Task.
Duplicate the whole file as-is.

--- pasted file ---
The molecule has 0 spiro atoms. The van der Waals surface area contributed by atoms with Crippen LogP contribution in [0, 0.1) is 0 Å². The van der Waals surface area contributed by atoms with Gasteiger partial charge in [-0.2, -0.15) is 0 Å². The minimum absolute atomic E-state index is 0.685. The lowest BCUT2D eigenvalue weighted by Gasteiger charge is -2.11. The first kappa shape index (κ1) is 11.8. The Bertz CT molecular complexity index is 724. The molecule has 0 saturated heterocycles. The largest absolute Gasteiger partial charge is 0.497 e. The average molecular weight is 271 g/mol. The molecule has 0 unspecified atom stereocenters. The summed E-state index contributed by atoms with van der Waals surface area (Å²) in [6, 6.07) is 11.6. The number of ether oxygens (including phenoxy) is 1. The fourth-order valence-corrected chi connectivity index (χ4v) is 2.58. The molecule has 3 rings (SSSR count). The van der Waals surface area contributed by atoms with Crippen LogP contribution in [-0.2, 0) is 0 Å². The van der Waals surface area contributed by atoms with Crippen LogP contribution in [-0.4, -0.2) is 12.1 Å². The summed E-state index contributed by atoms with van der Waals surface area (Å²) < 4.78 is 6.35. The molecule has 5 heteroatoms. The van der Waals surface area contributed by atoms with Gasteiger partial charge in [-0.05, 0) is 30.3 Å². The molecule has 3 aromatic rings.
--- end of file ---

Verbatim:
The molecule has 0 spiro atoms. The van der Waals surface area contributed by atoms with Crippen LogP contribution in [0, 0.1) is 0 Å². The van der Waals surface area contributed by atoms with Gasteiger partial charge in [-0.2, -0.15) is 0 Å². The minimum absolute atomic E-state index is 0.685. The lowest BCUT2D eigenvalue weighted by Gasteiger charge is -2.11. The first kappa shape index (κ1) is 11.8. The Bertz CT molecular complexity index is 724. The molecule has 0 saturated heterocycles. The largest absolute Gasteiger partial charge is 0.497 e. The average molecular weight is 271 g/mol. The molecule has 0 unspecified atom stereocenters. The summed E-state index contributed by atoms with van der Waals surface area (Å²) in [6, 6.07) is 11.6. The number of ether oxygens (including phenoxy) is 1. The fourth-order valence-corrected chi connectivity index (χ4v) is 2.58. The molecule has 3 rings (SSSR count). The van der Waals surface area contributed by atoms with Crippen LogP contribution in [-0.2, 0) is 0 Å². The van der Waals surface area contributed by atoms with Crippen LogP contribution in [-0.4, -0.2) is 12.1 Å². The summed E-state index contributed by atoms with van der Waals surface area (Å²) < 4.78 is 6.35. The molecule has 5 heteroatoms. The van der Waals surface area contributed by atoms with Gasteiger partial charge in [-0.05, 0) is 30.3 Å². The molecule has 3 aromatic rings.